Strathpeffer Spa Pavilion Exterior

Strathpeffer Spa Pavilion

Our Projects > Strathpeffer Spa Pavilion

Summary

SHBT restored this rare Victorian spa building to its former glory as a much-loved events venue. Subsequently, we collaborated with the local community to pass ownership of the Pavilion directly to those who appreciate it most: the community of Strathpeffer.

Architect:

LDN Architects

Completion Date:

2004

Project Cost:

£1.9 million

Strathpeffer Pavilion Exterior

History

Strathpeffer was developed in the 19th century specifically as a spa town, the most northerly spa in Britain. The creation of the Pavilion in 1881 as a socialising and events space was a key addition to the spa’s offering and helped to maintain its popularity well into the 20th century. Many of the other buildings from the early years of the spa’s development have since been demolished, making the Pavilion a key survivor.

The mineral properties of Strathpeffer’s water were first researched in 1772, and further promoted by the building of a pump room in 1819. Strathpeffer was then part of the Cromartie estate, which in 1849 was inherited by Anne Hay-Mackenzie, Duchess of Sutherland and, later, Countess of Cromartie in her own right. Anne realised the potential benefits of Strathpeffer’s sulphurous water and sponsored the development of the town and spa buildings.

At the instruction of its patroness, the architect William Joass modelled the design of the Pavilion on the Casino at Baden-Baden, another popular spa. The tight budget, however, resulted in a relatively simple timber-framed building. The main hall was supplemented by additional refreshment rooms, a billiard room and a balcony fitted out for reading. The open veranda enabled patients to engage in the recommended exercise no matter the weather and during the high season there were regular evening dances and a fortnightly concert.

The opening of a new railway line in 1885 linking Strathpeffer directly to London led to the spa becoming ever-more popular. In 1907, the 3rd Countess of Cromartie leased all of the spa grounds and buildings to the London-based Strathpeffer Spa Syndicate. This organisation made a number of alterations to the Pavilion, including the introduction of vast quantities of black trelliswork.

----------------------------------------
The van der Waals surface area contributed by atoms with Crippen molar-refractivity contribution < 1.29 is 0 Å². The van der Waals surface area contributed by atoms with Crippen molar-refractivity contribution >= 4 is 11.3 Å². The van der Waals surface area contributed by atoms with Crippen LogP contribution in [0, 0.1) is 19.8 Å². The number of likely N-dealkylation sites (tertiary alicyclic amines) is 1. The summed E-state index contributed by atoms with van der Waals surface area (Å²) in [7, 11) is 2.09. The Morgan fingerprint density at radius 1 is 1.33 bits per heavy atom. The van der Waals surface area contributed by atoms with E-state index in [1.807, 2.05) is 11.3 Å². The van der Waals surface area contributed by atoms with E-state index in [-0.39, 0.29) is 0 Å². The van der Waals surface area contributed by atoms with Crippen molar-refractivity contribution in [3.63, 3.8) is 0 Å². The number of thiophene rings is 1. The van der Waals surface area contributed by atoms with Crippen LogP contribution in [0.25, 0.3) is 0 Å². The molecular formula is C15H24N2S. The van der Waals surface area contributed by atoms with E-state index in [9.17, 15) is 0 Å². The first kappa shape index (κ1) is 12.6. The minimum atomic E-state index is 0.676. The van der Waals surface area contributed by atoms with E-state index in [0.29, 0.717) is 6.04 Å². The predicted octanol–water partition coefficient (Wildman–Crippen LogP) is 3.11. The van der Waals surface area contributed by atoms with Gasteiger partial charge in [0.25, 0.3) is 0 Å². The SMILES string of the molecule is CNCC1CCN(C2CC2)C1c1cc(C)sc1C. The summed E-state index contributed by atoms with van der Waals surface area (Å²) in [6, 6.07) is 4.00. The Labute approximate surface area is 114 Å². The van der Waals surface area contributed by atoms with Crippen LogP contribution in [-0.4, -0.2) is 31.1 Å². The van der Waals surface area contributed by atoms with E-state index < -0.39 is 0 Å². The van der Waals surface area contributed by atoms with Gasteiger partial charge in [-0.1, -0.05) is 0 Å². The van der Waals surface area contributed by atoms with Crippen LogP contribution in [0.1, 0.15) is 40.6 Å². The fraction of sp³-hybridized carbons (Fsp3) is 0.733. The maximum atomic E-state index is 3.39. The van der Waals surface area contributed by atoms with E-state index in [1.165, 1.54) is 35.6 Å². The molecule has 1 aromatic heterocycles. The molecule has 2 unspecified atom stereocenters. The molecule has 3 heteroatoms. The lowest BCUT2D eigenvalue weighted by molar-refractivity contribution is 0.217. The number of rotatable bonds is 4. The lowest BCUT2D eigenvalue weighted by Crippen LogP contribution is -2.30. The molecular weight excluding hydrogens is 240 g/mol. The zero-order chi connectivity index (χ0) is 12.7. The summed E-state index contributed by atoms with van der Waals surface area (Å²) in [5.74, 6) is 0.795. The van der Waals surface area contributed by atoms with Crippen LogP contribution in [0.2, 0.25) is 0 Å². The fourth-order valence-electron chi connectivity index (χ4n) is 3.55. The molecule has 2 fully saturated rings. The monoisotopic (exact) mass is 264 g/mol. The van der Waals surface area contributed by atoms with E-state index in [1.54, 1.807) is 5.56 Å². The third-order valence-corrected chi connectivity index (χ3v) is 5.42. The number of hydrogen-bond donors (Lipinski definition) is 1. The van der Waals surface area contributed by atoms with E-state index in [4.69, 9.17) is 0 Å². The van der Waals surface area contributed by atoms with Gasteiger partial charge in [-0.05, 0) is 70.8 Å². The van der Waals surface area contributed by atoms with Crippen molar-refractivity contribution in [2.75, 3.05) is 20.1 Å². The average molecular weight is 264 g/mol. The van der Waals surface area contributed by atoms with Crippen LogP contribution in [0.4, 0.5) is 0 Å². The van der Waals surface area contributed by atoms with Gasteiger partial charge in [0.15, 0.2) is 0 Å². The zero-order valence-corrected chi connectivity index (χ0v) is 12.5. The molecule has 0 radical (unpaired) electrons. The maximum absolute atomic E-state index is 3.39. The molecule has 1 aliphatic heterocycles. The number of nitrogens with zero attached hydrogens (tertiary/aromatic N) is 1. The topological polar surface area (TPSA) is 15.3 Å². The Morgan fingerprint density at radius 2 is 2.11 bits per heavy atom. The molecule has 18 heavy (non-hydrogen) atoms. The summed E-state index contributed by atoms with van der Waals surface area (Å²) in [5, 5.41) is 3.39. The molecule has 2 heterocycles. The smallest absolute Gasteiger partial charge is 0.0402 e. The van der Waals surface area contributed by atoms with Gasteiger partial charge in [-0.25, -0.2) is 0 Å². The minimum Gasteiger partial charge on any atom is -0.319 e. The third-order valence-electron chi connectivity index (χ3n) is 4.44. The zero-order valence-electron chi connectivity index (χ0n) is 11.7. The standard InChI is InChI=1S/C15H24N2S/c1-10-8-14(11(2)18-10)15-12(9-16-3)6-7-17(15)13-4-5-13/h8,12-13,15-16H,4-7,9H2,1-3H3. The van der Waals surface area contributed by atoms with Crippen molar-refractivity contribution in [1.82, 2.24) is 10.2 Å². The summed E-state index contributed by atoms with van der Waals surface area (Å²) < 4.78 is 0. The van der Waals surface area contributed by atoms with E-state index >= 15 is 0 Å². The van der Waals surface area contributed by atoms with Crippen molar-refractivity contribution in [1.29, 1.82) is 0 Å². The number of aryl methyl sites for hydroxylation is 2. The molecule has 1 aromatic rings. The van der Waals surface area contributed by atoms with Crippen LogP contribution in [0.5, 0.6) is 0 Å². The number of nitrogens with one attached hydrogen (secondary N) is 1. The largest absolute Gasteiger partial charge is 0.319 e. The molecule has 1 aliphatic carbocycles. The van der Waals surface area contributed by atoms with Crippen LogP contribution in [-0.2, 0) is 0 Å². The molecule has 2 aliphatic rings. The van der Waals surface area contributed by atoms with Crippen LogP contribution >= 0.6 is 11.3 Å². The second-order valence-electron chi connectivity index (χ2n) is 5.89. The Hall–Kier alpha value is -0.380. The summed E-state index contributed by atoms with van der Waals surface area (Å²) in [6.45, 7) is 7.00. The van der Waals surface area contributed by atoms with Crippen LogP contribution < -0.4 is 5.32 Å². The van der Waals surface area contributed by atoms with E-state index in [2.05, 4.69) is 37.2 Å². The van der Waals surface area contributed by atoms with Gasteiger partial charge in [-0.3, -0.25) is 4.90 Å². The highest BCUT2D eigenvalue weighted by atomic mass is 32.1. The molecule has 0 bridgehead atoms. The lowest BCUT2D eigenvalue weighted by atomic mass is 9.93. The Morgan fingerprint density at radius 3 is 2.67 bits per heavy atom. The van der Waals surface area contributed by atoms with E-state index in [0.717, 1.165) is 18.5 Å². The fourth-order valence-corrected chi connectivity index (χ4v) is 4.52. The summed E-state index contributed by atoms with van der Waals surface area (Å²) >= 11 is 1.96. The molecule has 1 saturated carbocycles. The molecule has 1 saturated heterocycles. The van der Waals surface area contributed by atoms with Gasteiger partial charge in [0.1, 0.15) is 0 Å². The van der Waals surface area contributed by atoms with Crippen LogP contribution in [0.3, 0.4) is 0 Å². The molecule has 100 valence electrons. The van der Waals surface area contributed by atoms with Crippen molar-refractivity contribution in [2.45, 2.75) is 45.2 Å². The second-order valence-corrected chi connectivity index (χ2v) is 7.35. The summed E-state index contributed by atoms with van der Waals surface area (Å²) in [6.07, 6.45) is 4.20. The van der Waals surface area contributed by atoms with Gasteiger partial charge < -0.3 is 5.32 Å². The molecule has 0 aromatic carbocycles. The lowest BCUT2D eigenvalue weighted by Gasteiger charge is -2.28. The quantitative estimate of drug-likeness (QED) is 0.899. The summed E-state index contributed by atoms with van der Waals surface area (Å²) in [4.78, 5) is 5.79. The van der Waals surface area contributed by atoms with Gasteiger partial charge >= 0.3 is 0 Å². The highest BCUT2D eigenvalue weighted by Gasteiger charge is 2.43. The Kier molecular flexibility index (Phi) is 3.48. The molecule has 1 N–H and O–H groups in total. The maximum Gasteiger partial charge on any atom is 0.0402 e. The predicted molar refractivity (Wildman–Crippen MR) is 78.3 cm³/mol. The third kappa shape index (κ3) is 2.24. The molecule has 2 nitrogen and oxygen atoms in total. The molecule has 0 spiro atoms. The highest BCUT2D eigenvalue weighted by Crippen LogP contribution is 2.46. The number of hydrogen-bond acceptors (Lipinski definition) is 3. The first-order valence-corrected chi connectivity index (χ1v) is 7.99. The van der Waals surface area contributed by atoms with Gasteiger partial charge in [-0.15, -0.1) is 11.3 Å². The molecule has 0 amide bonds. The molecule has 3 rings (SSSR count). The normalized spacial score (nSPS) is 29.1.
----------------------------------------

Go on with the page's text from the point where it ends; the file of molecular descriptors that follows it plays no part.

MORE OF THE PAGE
Like many other buildings in Strathpeffer, the pavilion was requisitioned during the First and Second World Wars and used as a hospital and convalescent home. The closure of the railway in 1946 signalled the end of Strathpeffer as a spa town. The Pavilion was further adapted and used for dances and pop concerts for a number of years before falling empty in the late 1970s.

The Pavilion’s deteriorating condition was hampered by a lack of interest from its corporate owners. After its sale to the nearby Ben Wyvis Hotel in 1949, ownership of the Pavilion and the surrounding grounds was passed as part of a package to increasingly large corporations whose focus on profitability resulted in a lack of interest in the historic structure. This changed in the mid-1990s when, in an effort to rejuvenate the area, the owners decided to sell the spa grounds and surviving Upper Pump Room to the Highland Council and the Pavilion to SHBT for a nominal sum.

Project

When SHBT took ownership of the Pavilion in January 1996, the building was badly dilapidated and vandalised. A project to restore the building to its original appearance and use was developed in conjunction with the Highland Council and the Highland Buildings Preservation Trust, who oversaw the restoration of the gardens and pump room respectively. On-site work, managed by LDN Architects, began in 2003 and was completed the following year.

As far as possible later alterations were removed and the building was returned to its original 1880s appearance. This involved removing the remaining trellis work, repairing the balcony, moving the stage back to its original position and reopening the veranda. Traces of the original decorative scheme survived on the roof trusses and further paint analysis was undertaken to establish the colours across the rest of the structure. Alongside these efforts to restore the building to its former glory, a series of modernisations were included to allow the building to continue to function as an event space for many years to come.

The project was completed in 2004 at a total cost of £1.9 million. Funders included: Heritage Lottery Fund, Historic Scotland, Highland Council, European Regional Development Fund, Ross & Cromarty Enterprise, Highlands and Islands Enterprise, Architectural Heritage Fund, Landfill Tax Credit Scheme, Dunard Trust, Garfield Weston Foundation, Manifold Trust, Geraldine Kirkpatrick Trust + many individual donations. The project received a Commendation at the 2005 Civic Trust Awards.

Strathpeffer Spa Pavilion Today

Upon completion, the building was leased to Highland Council and sublet to the Strathpeffer Pavilion Association (SPA), who ran it as a thriving events venue. In 2017, operation of the Pavilion passed to High Life Highland whilst the local community developed a proposal to acquire the building. With the encouragement of SHBT, High Life Highland and Highland Council, this was achieved in 2019. The building continues to be operated by High Life Highland but, thanks to a grant from the Scottish Land Fund, the Pavilion is now owned by the Strathpeffer Pavilion Community Trust.